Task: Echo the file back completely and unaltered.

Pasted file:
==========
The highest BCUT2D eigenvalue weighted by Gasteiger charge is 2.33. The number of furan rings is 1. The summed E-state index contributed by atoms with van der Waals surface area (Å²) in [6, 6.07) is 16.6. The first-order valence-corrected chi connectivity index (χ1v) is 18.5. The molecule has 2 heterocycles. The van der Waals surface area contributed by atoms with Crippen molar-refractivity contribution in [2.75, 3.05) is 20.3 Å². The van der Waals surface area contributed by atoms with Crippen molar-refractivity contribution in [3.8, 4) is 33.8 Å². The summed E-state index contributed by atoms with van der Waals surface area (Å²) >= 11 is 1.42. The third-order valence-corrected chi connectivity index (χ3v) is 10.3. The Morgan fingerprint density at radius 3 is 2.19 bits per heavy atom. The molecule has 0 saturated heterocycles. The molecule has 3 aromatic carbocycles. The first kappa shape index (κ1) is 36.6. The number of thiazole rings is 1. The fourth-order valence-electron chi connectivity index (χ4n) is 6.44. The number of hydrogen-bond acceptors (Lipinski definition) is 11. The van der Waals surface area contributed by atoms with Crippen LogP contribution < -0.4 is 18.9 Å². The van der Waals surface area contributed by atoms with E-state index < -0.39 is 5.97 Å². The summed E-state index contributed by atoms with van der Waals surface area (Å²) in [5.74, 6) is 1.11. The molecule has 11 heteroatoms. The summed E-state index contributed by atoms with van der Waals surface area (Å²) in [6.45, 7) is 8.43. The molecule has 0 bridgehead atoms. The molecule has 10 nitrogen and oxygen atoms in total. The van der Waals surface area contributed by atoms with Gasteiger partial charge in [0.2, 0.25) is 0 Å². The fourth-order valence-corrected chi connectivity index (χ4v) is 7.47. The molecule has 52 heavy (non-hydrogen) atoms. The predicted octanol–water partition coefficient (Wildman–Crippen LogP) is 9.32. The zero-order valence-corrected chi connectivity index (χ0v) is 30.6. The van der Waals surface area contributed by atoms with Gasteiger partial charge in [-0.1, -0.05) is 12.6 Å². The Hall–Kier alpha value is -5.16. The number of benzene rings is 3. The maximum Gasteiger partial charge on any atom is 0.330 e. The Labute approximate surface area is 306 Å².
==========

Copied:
The highest BCUT2D eigenvalue weighted by Gasteiger charge is 2.33. The number of furan rings is 1. The summed E-state index contributed by atoms with van der Waals surface area (Å²) in [6, 6.07) is 16.6. The first-order valence-corrected chi connectivity index (χ1v) is 18.5. The molecule has 2 heterocycles. The van der Waals surface area contributed by atoms with Crippen molar-refractivity contribution in [2.75, 3.05) is 20.3 Å². The van der Waals surface area contributed by atoms with Crippen molar-refractivity contribution in [3.8, 4) is 33.8 Å². The summed E-state index contributed by atoms with van der Waals surface area (Å²) >= 11 is 1.42. The third-order valence-corrected chi connectivity index (χ3v) is 10.3. The Morgan fingerprint density at radius 3 is 2.19 bits per heavy atom. The molecule has 0 saturated heterocycles. The molecule has 3 aromatic carbocycles. The first kappa shape index (κ1) is 36.6. The number of thiazole rings is 1. The fourth-order valence-electron chi connectivity index (χ4n) is 6.44. The number of hydrogen-bond acceptors (Lipinski definition) is 11. The van der Waals surface area contributed by atoms with Crippen LogP contribution < -0.4 is 18.9 Å². The van der Waals surface area contributed by atoms with E-state index < -0.39 is 5.97 Å². The summed E-state index contributed by atoms with van der Waals surface area (Å²) in [5.74, 6) is 1.11. The molecule has 11 heteroatoms. The summed E-state index contributed by atoms with van der Waals surface area (Å²) in [6.45, 7) is 8.43. The molecule has 0 bridgehead atoms. The molecule has 10 nitrogen and oxygen atoms in total. The van der Waals surface area contributed by atoms with Gasteiger partial charge in [0.2, 0.25) is 0 Å². The fourth-order valence-corrected chi connectivity index (χ4v) is 7.47. The molecule has 52 heavy (non-hydrogen) atoms. The predicted octanol–water partition coefficient (Wildman–Crippen LogP) is 9.32. The zero-order valence-corrected chi connectivity index (χ0v) is 30.6. The van der Waals surface area contributed by atoms with Gasteiger partial charge in [-0.1, -0.05) is 12.6 Å². The Hall–Kier alpha value is -5.16. The number of benzene rings is 3. The maximum Gasteiger partial charge on any atom is 0.330 e. The Labute approximate surface area is 306 Å².